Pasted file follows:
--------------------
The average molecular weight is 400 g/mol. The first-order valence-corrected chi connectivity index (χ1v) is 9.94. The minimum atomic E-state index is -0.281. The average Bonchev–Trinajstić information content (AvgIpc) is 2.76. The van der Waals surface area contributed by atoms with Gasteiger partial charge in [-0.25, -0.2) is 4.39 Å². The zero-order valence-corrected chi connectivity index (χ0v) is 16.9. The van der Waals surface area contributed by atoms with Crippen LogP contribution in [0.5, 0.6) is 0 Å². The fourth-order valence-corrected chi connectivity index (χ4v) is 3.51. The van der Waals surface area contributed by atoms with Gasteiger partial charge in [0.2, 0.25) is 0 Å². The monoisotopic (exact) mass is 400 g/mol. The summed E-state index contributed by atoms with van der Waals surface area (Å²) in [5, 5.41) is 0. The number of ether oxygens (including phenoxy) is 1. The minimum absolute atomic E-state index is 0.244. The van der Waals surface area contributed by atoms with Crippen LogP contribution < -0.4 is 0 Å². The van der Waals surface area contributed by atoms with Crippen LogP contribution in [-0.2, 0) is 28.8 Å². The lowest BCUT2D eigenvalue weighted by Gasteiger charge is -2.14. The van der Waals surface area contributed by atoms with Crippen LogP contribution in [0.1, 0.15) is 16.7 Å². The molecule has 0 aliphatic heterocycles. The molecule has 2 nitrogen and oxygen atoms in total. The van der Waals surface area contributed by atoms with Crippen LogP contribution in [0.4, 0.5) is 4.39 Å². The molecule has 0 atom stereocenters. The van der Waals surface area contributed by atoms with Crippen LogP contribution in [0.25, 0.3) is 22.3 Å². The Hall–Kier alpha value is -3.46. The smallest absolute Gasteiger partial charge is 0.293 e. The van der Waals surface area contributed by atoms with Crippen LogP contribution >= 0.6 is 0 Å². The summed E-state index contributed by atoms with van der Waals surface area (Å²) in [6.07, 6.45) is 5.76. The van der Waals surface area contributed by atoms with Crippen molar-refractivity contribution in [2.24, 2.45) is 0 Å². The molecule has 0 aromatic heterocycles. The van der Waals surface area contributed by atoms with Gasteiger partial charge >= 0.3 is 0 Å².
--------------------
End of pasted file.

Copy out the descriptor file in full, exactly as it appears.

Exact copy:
The average molecular weight is 400 g/mol. The first-order valence-corrected chi connectivity index (χ1v) is 9.94. The minimum atomic E-state index is -0.281. The average Bonchev–Trinajstić information content (AvgIpc) is 2.76. The van der Waals surface area contributed by atoms with Gasteiger partial charge in [-0.25, -0.2) is 4.39 Å². The zero-order valence-corrected chi connectivity index (χ0v) is 16.9. The van der Waals surface area contributed by atoms with Crippen LogP contribution in [0.5, 0.6) is 0 Å². The fourth-order valence-corrected chi connectivity index (χ4v) is 3.51. The van der Waals surface area contributed by atoms with Gasteiger partial charge in [0.2, 0.25) is 0 Å². The monoisotopic (exact) mass is 400 g/mol. The summed E-state index contributed by atoms with van der Waals surface area (Å²) in [5, 5.41) is 0. The number of ether oxygens (including phenoxy) is 1. The minimum absolute atomic E-state index is 0.244. The van der Waals surface area contributed by atoms with Crippen LogP contribution < -0.4 is 0 Å². The van der Waals surface area contributed by atoms with Crippen LogP contribution in [-0.2, 0) is 28.8 Å². The lowest BCUT2D eigenvalue weighted by Gasteiger charge is -2.14. The van der Waals surface area contributed by atoms with Crippen LogP contribution in [0.1, 0.15) is 16.7 Å². The molecule has 0 aliphatic heterocycles. The molecule has 2 nitrogen and oxygen atoms in total. The van der Waals surface area contributed by atoms with Crippen LogP contribution in [0.4, 0.5) is 4.39 Å². The molecule has 0 atom stereocenters. The van der Waals surface area contributed by atoms with Crippen LogP contribution in [0.25, 0.3) is 22.3 Å². The Hall–Kier alpha value is -3.46. The smallest absolute Gasteiger partial charge is 0.293 e. The van der Waals surface area contributed by atoms with Crippen LogP contribution >= 0.6 is 0 Å². The summed E-state index contributed by atoms with van der Waals surface area (Å²) in [6.07, 6.45) is 5.76. The van der Waals surface area contributed by atoms with Crippen molar-refractivity contribution in [2.24, 2.45) is 0 Å². The molecule has 0 aromatic heterocycles. The van der Waals surface area contributed by atoms with Gasteiger partial charge >= 0.3 is 0 Å².